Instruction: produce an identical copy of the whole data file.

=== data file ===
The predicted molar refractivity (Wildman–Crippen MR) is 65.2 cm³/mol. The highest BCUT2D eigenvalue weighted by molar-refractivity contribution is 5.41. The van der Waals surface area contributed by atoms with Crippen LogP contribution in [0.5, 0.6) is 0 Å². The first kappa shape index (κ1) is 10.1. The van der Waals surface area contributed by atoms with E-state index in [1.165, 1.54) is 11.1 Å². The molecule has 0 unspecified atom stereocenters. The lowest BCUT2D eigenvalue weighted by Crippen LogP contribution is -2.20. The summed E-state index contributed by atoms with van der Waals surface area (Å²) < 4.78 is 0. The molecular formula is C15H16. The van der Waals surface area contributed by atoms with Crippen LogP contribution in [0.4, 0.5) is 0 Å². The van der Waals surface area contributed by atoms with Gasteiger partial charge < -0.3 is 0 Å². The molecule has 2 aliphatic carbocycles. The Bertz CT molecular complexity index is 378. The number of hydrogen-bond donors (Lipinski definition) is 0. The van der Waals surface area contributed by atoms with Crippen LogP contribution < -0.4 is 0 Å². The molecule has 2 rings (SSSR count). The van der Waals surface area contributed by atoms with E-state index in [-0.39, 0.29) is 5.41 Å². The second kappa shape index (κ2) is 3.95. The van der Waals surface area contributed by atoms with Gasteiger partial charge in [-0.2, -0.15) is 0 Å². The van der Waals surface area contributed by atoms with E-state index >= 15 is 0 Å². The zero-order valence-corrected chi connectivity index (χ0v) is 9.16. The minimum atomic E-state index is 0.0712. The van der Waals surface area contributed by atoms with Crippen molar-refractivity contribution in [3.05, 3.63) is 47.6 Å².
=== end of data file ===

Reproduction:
The predicted molar refractivity (Wildman–Crippen MR) is 65.2 cm³/mol. The highest BCUT2D eigenvalue weighted by molar-refractivity contribution is 5.41. The van der Waals surface area contributed by atoms with Crippen LogP contribution in [0.5, 0.6) is 0 Å². The first kappa shape index (κ1) is 10.1. The van der Waals surface area contributed by atoms with E-state index in [1.165, 1.54) is 11.1 Å². The molecule has 0 unspecified atom stereocenters. The lowest BCUT2D eigenvalue weighted by Crippen LogP contribution is -2.20. The summed E-state index contributed by atoms with van der Waals surface area (Å²) < 4.78 is 0. The molecular formula is C15H16. The van der Waals surface area contributed by atoms with Crippen LogP contribution in [0.4, 0.5) is 0 Å². The van der Waals surface area contributed by atoms with Gasteiger partial charge < -0.3 is 0 Å². The molecule has 2 aliphatic carbocycles. The Bertz CT molecular complexity index is 378. The number of hydrogen-bond donors (Lipinski definition) is 0. The van der Waals surface area contributed by atoms with Crippen LogP contribution < -0.4 is 0 Å². The molecule has 2 rings (SSSR count). The van der Waals surface area contributed by atoms with E-state index in [-0.39, 0.29) is 5.41 Å². The second kappa shape index (κ2) is 3.95. The van der Waals surface area contributed by atoms with Gasteiger partial charge in [-0.2, -0.15) is 0 Å². The van der Waals surface area contributed by atoms with E-state index >= 15 is 0 Å². The zero-order valence-corrected chi connectivity index (χ0v) is 9.16. The minimum atomic E-state index is 0.0712. The van der Waals surface area contributed by atoms with Crippen molar-refractivity contribution in [3.05, 3.63) is 47.6 Å².